Two years later, Phoneme and City of Asylum, the nonprofit whose mission is to provide sanctuary for writers persecuted in their home countries and to stimulate cross-cultural exchange, have partnered to publish works by current and former residents. The first publication, released in the U.S. this summer, is the award-winning Rituals of Restlessness, by Yaghoub Yadali.
Over the years, City of Asylum has self-published a few books. The purpose, says Silvia Duarte, City of Asylum associate director and editor of the group’s online magazine, Sampsonia Way, was primarily to give its writers-in-residence something to bring to the table when pursuing other opportunities. But the organization had few other resources for publication.
“Self-publishing is pretty easy these days, but [City of Asylum] didn’t have a sales team, they didn’t have warehousing and they certainly didn’t have distribution,” Heiser says. “We offer a legitimate platform for some of their writers who are already working with translators during their time with City of Asylum.”
Yadali was City of Asylum’s immediate choice for the first book. Rituals of Restlessness follows the unsettling escape of a government engineer from both his peevish wife and the grind of an ever-present bureaucracy. The novel won Iran’s Golshiri Foundation Award for best novel of 2004. Despite significant acclaim, later outcry over controversial content (Rituals had a scene of adultery that had initially passed the Iranian censorship boards) landed Yadali in prison for a year.
Though it also had been named one of the decade’s ten best novels by Iran’s Press Critics Award, Rituals was banned from further publication there. Fleeing persecution, Yadali spent time at Harvard University and the University of Iowa; he was a City of Asylum writer in residence from 2013-2015 and now continues writing while his wife, Aki Kabiri, studies and teaches at the University of Massachusetts. (Reached by email, Yadali politely declined a request from CP to comment for this article.)
Thanks to translator Sara Khalili and Phoneme, Rituals will see its first printing in English.
“These are great writers that really have a place in their country,” says Duarte. “They are really well-known because of their books. They come here — and people know that they are writers if they come to City of Asylum — but they don’t have a book. They lose a lot. This is a way that they have a window to a different market and to be read. What is the work if it’s not read?”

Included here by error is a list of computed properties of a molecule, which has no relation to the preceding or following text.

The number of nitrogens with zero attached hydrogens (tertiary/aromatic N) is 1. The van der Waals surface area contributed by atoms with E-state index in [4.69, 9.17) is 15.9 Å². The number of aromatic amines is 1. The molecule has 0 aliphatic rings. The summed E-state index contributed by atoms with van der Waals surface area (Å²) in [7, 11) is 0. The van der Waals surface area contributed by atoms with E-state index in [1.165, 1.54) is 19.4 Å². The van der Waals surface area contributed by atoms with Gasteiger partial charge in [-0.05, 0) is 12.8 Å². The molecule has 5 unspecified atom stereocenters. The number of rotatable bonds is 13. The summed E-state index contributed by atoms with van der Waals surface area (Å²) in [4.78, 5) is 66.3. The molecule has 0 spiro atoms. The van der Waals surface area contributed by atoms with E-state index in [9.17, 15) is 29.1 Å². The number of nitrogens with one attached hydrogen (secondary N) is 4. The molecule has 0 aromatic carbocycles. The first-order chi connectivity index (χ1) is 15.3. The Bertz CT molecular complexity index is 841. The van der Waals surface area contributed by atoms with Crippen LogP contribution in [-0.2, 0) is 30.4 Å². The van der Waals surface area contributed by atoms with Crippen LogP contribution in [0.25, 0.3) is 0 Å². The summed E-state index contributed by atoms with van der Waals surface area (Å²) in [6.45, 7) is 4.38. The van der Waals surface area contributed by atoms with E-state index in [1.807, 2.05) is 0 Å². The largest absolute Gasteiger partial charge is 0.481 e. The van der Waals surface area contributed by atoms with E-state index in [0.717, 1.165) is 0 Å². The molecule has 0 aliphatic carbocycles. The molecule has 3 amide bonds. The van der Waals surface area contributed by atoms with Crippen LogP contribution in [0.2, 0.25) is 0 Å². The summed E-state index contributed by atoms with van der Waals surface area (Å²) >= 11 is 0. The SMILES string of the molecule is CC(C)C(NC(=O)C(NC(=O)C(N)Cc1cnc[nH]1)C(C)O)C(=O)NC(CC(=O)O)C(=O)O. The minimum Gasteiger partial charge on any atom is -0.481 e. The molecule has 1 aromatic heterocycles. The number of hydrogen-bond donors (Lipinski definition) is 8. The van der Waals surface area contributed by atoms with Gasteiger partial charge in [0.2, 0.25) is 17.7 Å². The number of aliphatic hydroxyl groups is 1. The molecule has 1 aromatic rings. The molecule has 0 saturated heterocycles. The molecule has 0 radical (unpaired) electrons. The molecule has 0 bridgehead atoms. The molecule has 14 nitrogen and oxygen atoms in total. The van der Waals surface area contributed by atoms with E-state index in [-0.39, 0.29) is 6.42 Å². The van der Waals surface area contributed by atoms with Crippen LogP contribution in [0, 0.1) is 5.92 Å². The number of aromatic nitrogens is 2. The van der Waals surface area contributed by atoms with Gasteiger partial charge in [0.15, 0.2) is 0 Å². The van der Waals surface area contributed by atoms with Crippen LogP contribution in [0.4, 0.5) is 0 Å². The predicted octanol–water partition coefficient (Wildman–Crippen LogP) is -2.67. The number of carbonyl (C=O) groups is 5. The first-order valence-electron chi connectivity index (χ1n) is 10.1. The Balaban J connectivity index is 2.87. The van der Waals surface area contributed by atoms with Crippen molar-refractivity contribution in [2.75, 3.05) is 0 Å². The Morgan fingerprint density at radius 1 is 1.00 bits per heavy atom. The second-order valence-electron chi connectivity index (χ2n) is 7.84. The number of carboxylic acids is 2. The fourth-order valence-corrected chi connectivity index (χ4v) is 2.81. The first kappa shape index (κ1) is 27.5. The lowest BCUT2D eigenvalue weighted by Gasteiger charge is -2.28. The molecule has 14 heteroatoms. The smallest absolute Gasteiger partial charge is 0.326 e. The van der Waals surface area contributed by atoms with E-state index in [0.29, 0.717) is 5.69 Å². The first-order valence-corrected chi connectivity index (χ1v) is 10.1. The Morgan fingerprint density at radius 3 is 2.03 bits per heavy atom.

Phoneme also had Yadali travel to California, where he spoke at universities, did readings and visited bookstores. Major stops included Skyline Books in Los Angeles with author Hossein Abkenar, a fellow at City of Asylum Las Vegas (which is not affiliated with Pittsburgh’s independently run City of Asylum).
The next novel in the partnership, Venezuelan author Israel Centeno’s The Conspiracy, is slated for January release. The goal is one book per year. And each work in the partnership will include a brief summary of the great difficulties the author faced in getting the story to print.
“Because each of the books has a description of why it was banned, people can understand the censorship that is commonplace around the world,” Duarte says. “I also think that it’s important for everyone to value their own freedom. It makes you think twice.”
City of Asylum plans to commemorate the first two novels in the partnership at the same time with an event this winter at Alphabet City, the group’s under-construction multipurpose center in the former Masonic Building on the North Side.
“We want to do a two-in-one,” Duarte says. “It’s really important for us [and] something that we really want to celebrate. We want to do it in our new place, and we want to have the two writers together. We really hope we have Israel and Yaghoub present together.”
Beyond the initial novels, Heiser was confident regarding the long-term outlook for the partnership as City of Asylum begins a new era in its 12-year history.
“As writers continue to be sheltered at City of Asylum and produce work in collaboration with translators, we plan to continue to publish them,” Heiser says. “It is certainly a commitment on both sides. We’re very excited to continue for the foreseeable future.”